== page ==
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Rhein wiesen lager

Discussion in 'Post War 1945-1955' started by aquist, Aug 6, 2010.

  1. Rhineman

    Rhineman Member

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    The quote and ref is from ,'Other Losses,' and you can take that as you will- badly I suppose. The anecdotal evidence- I've spoken first hand to a GI who was a guard and I asked him about the SS and his experience of them. His answer was that, 'there was a policy that they didn't get as far as the prison camp.' This and other such accounts confirm David Stafford. As for your gibe I'm sure that you've got more self respect than to repeat it. I hope so. Let's keep to the discussion and not get personal.
     
  2. sniper1946

    sniper1946 Expert

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    stop pussy footing around? put up or shut up...
     
  3. Rhineman

    Rhineman Member

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    I'm the one putting forward the evidence and trying to develop this thread. This is no contribution to the debate. Why not try some reasoned debate instead? Isn't this what this forum is about? What's your evidence to counter my own?
     
  4. Spartanroller

    Spartanroller Ace

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    And do you have a name and/or details for the GI guard so that we can try and corroborate his story to at least some extent?

    and incidentally there is no way to produce evidence of an unwritten policy not existing. The burden of proof is with you.
     
  5. sniper1946

    sniper1946 Expert

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    debating is fine, but not providing proof/support of your statements..will not ..?
     
  6. Rhineman

    Rhineman Member

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    Thanks for the reply. David Stafford has described in,' Endgame,' just what I'm claiming about the SS. The SS rarely survived as prisoners because of an unwritten policy. Eisenhower was too clever for that. Wikipedia also acknowledges the policy after the massacre at Malmedy

    Link: Malmedy massacre - Wikipedia, the free encyclopedia


    Knowledge of the massacre "led to considerable retaliation against German prisoners of war during and after that battle."[18] Few SS came to be taken prisoner by units such as the 3rd Armored Division.[18] An example of the aftermath of the massacre is the written order from the HQ of the 328th US Army Infantry Regiment, dated December 21, 1944: No SS troops or paratroopers will be taken prisoner but will be shot on sight.ii[›][18] A possible example of a related large massacre against Germans is the Chenogne massacre. At the Saar river the 90th Infantry troops "took revenge on the SS in such a systematic manner late in December 1944 that headquarters had to issue express orders to take SS soldiers alive so as to be able to obtain information from them."[19]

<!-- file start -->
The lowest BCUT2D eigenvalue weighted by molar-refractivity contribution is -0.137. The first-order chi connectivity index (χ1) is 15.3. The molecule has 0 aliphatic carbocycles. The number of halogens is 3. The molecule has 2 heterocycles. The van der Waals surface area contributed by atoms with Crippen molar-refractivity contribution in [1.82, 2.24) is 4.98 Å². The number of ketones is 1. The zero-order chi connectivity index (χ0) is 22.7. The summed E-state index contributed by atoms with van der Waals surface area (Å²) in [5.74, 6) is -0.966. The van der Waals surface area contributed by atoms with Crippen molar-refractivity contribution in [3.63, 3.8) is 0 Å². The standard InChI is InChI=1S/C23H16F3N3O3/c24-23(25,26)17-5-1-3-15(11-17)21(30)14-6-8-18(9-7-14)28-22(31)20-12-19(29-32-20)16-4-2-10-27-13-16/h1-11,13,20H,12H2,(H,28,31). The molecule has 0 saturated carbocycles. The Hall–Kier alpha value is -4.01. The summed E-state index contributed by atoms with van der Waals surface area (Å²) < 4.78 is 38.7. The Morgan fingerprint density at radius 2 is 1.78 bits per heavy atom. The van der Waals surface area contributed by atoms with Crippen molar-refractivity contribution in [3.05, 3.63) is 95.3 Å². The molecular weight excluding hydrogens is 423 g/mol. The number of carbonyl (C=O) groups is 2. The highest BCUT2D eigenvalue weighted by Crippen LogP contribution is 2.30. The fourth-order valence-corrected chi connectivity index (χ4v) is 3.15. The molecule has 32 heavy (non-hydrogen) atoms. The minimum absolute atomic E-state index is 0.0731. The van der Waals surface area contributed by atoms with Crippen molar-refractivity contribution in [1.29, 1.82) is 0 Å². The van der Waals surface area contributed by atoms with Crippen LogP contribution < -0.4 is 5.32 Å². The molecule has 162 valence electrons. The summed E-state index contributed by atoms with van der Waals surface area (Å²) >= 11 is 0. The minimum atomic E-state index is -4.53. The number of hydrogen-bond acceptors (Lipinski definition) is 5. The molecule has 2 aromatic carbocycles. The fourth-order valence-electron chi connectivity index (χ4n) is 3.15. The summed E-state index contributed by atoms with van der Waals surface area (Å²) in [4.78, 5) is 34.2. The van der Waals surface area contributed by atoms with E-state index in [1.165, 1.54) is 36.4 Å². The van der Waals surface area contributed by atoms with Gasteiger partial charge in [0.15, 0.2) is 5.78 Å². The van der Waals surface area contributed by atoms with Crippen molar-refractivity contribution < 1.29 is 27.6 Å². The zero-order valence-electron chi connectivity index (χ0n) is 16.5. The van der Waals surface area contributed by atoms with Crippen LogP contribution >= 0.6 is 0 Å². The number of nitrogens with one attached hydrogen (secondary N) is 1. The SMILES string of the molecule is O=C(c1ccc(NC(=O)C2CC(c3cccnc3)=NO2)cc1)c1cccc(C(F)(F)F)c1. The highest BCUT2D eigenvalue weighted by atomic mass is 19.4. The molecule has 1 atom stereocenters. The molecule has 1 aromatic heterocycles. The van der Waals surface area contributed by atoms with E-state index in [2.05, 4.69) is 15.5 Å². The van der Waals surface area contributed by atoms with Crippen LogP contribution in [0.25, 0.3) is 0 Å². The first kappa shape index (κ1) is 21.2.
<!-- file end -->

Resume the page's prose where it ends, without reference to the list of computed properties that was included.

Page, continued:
7. GRW

    GRW Pillboxologist WW2|ORG Editor

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    How many times has that particular book been shown to be wrong?

    It's pure anecdotal evidence, since there is no way you can back it up with evidence. What part of that don't you quite understand?

    I think the fact you refuse to deny it speaks volumes.
    Now; do you have any real evidence for your claims- or not?
     
  8. Rhineman

    Rhineman Member

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    You're right about an unwritten policy being difficult to prove but that doesn't mean it didn't exist. If we look at the experiences of the SS, as prisoners, the attitudes that prevailed, then we can see a consistent line of evidence that suggests something is amiss.
     
  9. Rhineman

    Rhineman Member

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    Read my reply to sniper. As for your accusations I will give you the courtesy and time to deny it so can we now put that one out to grass and get on with it. As for Bacque it's too easy to just dismiss him saying Ambrose said Bacque's wrong so that makes Bacque wrong.
     
  10. Spartanroller

    Spartanroller Ace

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    From an actual veteran;
    http://www.ww2f.com/members/franek.html
    SS Colonel Peiper - World War II Forums

    "Fragmentary Order 27 issued by Headquarters, 328th Infantry on 21 December for the attack scheduled for the following day says: "No SS troops or paratroopers will be taken prisoners but will betakenQUOTE

    On December 16th.1944 I was wounded at the Loshiem Gap on the Border of Belgium and Germany in the Ardennes. I was confronted by a German infantry laden tank. I managed to escape by running into the woods after being shot through the leg. I was evacuated to Malmedy the hours later.. I was then evacuated to Paris on the 16th.